Perspectives in Leukemia.

Richard L. Meyer, MC
Arch Intern Med. 1968;122(3):283-284. doi:10.1001/archinte.1968.00300080091024.
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In recent years, a great deal more of the energies and moneys of scientists and institutions interested in cancer have been focusing on leukemia in its variegated forms. This intensified search-for-understanding is undertaken with far-ranging vision. Researchers seek beyond control and cure of human leukemia, searching out paths that will provide insight into other forms of human malignancy. This symposium held in December 1966, under the auspices of the Leukemia Society of America, reflects the intensive pursuit of oncologic knowledge that occupies many scientific disciplines.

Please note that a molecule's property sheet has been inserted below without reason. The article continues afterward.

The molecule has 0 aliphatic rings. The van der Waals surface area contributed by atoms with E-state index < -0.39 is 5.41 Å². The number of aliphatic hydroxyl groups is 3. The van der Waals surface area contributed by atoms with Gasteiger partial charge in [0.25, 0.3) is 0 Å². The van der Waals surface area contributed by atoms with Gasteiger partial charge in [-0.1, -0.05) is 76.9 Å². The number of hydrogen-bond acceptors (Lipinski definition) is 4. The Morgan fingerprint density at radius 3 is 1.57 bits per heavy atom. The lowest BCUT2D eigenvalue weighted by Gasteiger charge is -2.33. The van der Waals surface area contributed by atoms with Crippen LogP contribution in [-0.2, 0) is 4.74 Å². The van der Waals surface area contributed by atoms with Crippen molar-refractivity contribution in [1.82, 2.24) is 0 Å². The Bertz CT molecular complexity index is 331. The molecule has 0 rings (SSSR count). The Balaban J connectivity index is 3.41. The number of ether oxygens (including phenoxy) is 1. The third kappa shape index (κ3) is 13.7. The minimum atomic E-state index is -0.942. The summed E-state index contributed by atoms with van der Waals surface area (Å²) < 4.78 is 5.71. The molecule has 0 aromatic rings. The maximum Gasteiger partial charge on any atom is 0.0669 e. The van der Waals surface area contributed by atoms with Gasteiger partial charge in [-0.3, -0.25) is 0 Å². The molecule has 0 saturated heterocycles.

The symposium opens with a discussion of epidemiological considerations of the leukemia problem. Five papers on various aspects of viral investigation follow. Dutcher initiates the viral section with a chronological review of viral-induced malignancies and concludes with a discussion of problems faced by those trying to show that human leukemia is a viral disease. Dmochowski surveys what part ultrastructural studies are playing in the


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